A 1923, 390 sqq.) of the Sacra via varied somewhat at different times. As it was the principal means of communication between the Palatine and the forum (Plut. Cic. 22; Tac. Hist. iii. 68; Cass. Dio lxiv. 20; lxxvii. 4), it probably began on the summit of the Velia, near the porta Mugonia and the temple of Jupiter Stator, and ran in a fairly straight line to the regia and temple of Vesta, but just at what point it approached them is not certain. After the building of the fornix Fabianus in 121 B.C. the street passed through it. We have but scanty remains of the Sacra via of the period of Sulla. A street (which is perhaps the vicus Vestae) which diverged from it at the fornix has been found under the temple of Julius Caesar and the arch of Augustus, the pavement of which lies at 11.90 metres above sea-level (JRS 1922, 12-14); and a few blocks exist of its pavement below the steps at the north-east corner of the temple of Julius at 12.50 metres above sea-level. At the 'temple of Romulus
Samuel Ball Platner, Thomas Ashby, A Topographical Dictionary of Ancient Rome, SENACULUM (search)
r determined by later writers as close to the Volcanal, at the edge of the Comitium and in front of the basilica Opimia and area Concordiae (Macrob. i. 8. 2:habet (i.e. templum Saturni) aram et ante senaculum; Fest. 347: unum (senaculum) ubi nunc est acdes Concordiae inter Capitolium ct Forum). The original building For a concrete podium which is attributed to it, see Mem. Am. Acad. v. 58-61; cf. also DR 320, 321. must have been removed when the temple of Concord was enlarged by Opimius in 121 B.C. (HC 6; Thedenat 104; Mitt. 1893, 87, 91) or by Tiberius in 7 B.C. (TF 49). In the passage from Festus just quoted, it is stated, on the authority of a certain Nicostratus of the second century, that there were two other senacula in Rome where the senate was wont to assemble, one ad portam Capenam, the other citra aedem Bellonae. Of these senacula there is no further mention, but the senate met during the year after the battle of Cannae ad portam Capenam (Liv. xxiii. 32), and many such meeti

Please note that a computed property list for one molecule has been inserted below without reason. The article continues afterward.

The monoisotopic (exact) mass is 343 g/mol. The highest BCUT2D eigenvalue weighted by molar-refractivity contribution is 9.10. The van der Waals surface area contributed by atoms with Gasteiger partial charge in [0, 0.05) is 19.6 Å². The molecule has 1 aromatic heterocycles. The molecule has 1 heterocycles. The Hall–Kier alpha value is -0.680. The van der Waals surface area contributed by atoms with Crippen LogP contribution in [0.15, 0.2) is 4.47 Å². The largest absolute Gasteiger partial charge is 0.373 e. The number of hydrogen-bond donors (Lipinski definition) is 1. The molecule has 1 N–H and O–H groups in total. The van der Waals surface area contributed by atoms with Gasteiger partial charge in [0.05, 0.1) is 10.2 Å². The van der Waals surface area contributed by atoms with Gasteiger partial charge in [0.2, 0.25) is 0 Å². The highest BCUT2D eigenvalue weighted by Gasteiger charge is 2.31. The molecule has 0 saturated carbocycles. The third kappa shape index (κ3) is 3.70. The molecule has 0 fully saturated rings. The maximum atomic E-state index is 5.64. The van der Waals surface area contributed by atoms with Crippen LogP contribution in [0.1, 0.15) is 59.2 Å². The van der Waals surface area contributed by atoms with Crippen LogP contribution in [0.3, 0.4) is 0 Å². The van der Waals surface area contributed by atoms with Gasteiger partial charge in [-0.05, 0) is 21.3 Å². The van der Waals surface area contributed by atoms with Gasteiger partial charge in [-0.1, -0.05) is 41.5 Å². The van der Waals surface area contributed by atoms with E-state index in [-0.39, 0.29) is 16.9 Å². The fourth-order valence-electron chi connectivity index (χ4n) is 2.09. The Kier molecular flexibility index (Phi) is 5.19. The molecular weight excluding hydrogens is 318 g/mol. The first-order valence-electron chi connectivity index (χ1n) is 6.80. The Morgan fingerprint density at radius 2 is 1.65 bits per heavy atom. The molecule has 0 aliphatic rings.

Samuel Ball Platner, Thomas Ashby, A Topographical Dictionary of Ancient Rome, Chronological Index to Dateable Monuments (search)
oved to Forum, 135, 232. 144-140Q. Marcius Rex repairs Anio Vetus, 13 Aqua Appia, 21 and builds Aqua Marcia, 24. 142Temple of Hercules Victor dedicated, 256. Wooden arches of Pons Aemilius built, 397: and Janiculum fortified, 275. Ceiling of Capitoline Temple gilded, 298. 138Temple of Mars in Circus Flaminius, 328. 125Aqua Tepula built, 27. 123Vestal dedicates shrine of Bona Dea Subsaxana, 85. 121Temple of Concord restored, 138. Basilica Opimia built, 81, 232. Fornix Fabianus, 211. 117Temple of Castor restored, 103. 115of Fides restored, 209. of Mens restored, 339. 114of Venus Verticordia, 554. 111of Magna Mater burnt and rebuilt, 324, 377. 110Porticus Minucia paved, 424. 102Porticus Catuli built, 421. 101Temple of Fortuna huiusce diei vowed, 216. 100(ca.). Horrea Galbae, 261. (ca.). Arch at mouth of Cloaca Maxima, 127. (ca.). Upper room of Carcer, ioo. Marius: